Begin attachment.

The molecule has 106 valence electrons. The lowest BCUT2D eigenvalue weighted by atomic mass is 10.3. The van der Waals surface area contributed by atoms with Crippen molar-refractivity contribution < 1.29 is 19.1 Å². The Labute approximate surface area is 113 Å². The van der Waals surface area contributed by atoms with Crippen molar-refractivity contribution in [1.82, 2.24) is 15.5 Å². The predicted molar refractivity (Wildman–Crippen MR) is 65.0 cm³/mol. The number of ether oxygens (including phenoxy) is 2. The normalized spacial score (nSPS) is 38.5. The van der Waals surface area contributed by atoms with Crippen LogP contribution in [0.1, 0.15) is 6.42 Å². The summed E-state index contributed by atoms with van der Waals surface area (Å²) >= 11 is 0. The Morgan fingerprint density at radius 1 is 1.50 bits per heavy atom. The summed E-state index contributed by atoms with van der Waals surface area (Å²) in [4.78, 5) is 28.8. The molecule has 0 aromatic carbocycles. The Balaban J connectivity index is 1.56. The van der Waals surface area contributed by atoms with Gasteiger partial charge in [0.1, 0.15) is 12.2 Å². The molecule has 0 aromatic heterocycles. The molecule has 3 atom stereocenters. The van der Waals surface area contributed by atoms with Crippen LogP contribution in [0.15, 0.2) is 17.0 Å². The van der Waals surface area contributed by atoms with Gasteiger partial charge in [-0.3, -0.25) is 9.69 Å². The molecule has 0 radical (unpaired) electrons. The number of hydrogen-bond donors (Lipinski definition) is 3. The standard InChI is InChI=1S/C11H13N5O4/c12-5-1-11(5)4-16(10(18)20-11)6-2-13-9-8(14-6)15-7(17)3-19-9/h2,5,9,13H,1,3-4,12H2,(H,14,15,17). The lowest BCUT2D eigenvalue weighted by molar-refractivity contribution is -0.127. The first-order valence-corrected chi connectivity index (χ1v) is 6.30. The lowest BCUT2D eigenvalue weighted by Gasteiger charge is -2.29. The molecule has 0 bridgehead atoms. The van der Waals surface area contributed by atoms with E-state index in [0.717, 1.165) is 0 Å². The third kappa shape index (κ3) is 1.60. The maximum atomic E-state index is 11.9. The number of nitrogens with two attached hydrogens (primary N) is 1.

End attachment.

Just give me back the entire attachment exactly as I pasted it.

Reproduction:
The molecule has 106 valence electrons. The lowest BCUT2D eigenvalue weighted by atomic mass is 10.3. The van der Waals surface area contributed by atoms with Crippen molar-refractivity contribution < 1.29 is 19.1 Å². The Labute approximate surface area is 113 Å². The van der Waals surface area contributed by atoms with Crippen molar-refractivity contribution in [1.82, 2.24) is 15.5 Å². The predicted molar refractivity (Wildman–Crippen MR) is 65.0 cm³/mol. The number of ether oxygens (including phenoxy) is 2. The normalized spacial score (nSPS) is 38.5. The van der Waals surface area contributed by atoms with Crippen LogP contribution in [0.1, 0.15) is 6.42 Å². The summed E-state index contributed by atoms with van der Waals surface area (Å²) >= 11 is 0. The Morgan fingerprint density at radius 1 is 1.50 bits per heavy atom. The summed E-state index contributed by atoms with van der Waals surface area (Å²) in [4.78, 5) is 28.8. The molecule has 0 aromatic carbocycles. The Balaban J connectivity index is 1.56. The van der Waals surface area contributed by atoms with Gasteiger partial charge in [0.1, 0.15) is 12.2 Å². The molecule has 0 aromatic heterocycles. The molecule has 3 atom stereocenters. The van der Waals surface area contributed by atoms with Crippen LogP contribution in [0.15, 0.2) is 17.0 Å². The van der Waals surface area contributed by atoms with Gasteiger partial charge in [-0.3, -0.25) is 9.69 Å². The molecule has 0 radical (unpaired) electrons. The number of hydrogen-bond donors (Lipinski definition) is 3. The standard InChI is InChI=1S/C11H13N5O4/c12-5-1-11(5)4-16(10(18)20-11)6-2-13-9-8(14-6)15-7(17)3-19-9/h2,5,9,13H,1,3-4,12H2,(H,14,15,17). The lowest BCUT2D eigenvalue weighted by molar-refractivity contribution is -0.127. The first-order valence-corrected chi connectivity index (χ1v) is 6.30. The lowest BCUT2D eigenvalue weighted by Gasteiger charge is -2.29. The molecule has 0 bridgehead atoms. The van der Waals surface area contributed by atoms with E-state index in [0.717, 1.165) is 0 Å². The third kappa shape index (κ3) is 1.60. The maximum atomic E-state index is 11.9. The number of nitrogens with two attached hydrogens (primary N) is 1.